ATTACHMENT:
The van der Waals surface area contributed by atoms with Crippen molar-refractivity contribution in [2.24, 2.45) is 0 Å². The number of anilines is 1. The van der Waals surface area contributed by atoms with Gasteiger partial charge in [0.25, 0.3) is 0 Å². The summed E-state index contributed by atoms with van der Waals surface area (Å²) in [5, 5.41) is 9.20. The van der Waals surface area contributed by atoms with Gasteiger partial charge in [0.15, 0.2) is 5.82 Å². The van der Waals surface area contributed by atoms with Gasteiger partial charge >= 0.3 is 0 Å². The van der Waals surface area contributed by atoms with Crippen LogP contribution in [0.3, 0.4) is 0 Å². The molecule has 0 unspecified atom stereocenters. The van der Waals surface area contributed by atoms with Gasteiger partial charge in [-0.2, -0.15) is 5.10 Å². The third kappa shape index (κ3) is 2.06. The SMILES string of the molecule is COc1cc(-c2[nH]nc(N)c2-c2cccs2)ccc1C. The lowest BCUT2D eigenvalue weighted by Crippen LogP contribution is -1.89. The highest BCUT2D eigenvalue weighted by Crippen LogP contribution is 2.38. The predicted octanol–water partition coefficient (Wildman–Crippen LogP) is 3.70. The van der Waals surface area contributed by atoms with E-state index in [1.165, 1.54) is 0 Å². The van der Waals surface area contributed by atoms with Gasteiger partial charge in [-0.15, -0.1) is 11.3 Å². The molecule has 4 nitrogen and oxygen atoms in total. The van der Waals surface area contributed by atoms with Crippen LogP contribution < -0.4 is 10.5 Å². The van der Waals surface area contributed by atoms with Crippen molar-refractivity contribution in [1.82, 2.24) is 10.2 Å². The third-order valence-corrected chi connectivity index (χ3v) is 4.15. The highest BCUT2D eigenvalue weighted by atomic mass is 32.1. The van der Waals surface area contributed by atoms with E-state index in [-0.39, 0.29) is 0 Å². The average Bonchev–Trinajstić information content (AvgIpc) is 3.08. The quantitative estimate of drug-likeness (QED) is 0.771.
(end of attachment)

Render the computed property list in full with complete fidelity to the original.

The van der Waals surface area contributed by atoms with Crippen molar-refractivity contribution in [2.24, 2.45) is 0 Å². The number of anilines is 1. The van der Waals surface area contributed by atoms with Gasteiger partial charge in [0.25, 0.3) is 0 Å². The summed E-state index contributed by atoms with van der Waals surface area (Å²) in [5, 5.41) is 9.20. The van der Waals surface area contributed by atoms with Gasteiger partial charge in [0.15, 0.2) is 5.82 Å². The van der Waals surface area contributed by atoms with Gasteiger partial charge >= 0.3 is 0 Å². The van der Waals surface area contributed by atoms with Crippen LogP contribution in [0.3, 0.4) is 0 Å². The molecule has 0 unspecified atom stereocenters. The van der Waals surface area contributed by atoms with Gasteiger partial charge in [-0.2, -0.15) is 5.10 Å². The third kappa shape index (κ3) is 2.06. The SMILES string of the molecule is COc1cc(-c2[nH]nc(N)c2-c2cccs2)ccc1C. The lowest BCUT2D eigenvalue weighted by Crippen LogP contribution is -1.89. The highest BCUT2D eigenvalue weighted by Crippen LogP contribution is 2.38. The predicted octanol–water partition coefficient (Wildman–Crippen LogP) is 3.70. The van der Waals surface area contributed by atoms with E-state index in [1.165, 1.54) is 0 Å². The van der Waals surface area contributed by atoms with Gasteiger partial charge in [-0.15, -0.1) is 11.3 Å². The molecule has 4 nitrogen and oxygen atoms in total. The van der Waals surface area contributed by atoms with Crippen LogP contribution < -0.4 is 10.5 Å². The van der Waals surface area contributed by atoms with Crippen molar-refractivity contribution in [1.82, 2.24) is 10.2 Å². The third-order valence-corrected chi connectivity index (χ3v) is 4.15. The highest BCUT2D eigenvalue weighted by atomic mass is 32.1. The van der Waals surface area contributed by atoms with E-state index in [-0.39, 0.29) is 0 Å². The average Bonchev–Trinajstić information content (AvgIpc) is 3.08. The quantitative estimate of drug-likeness (QED) is 0.771.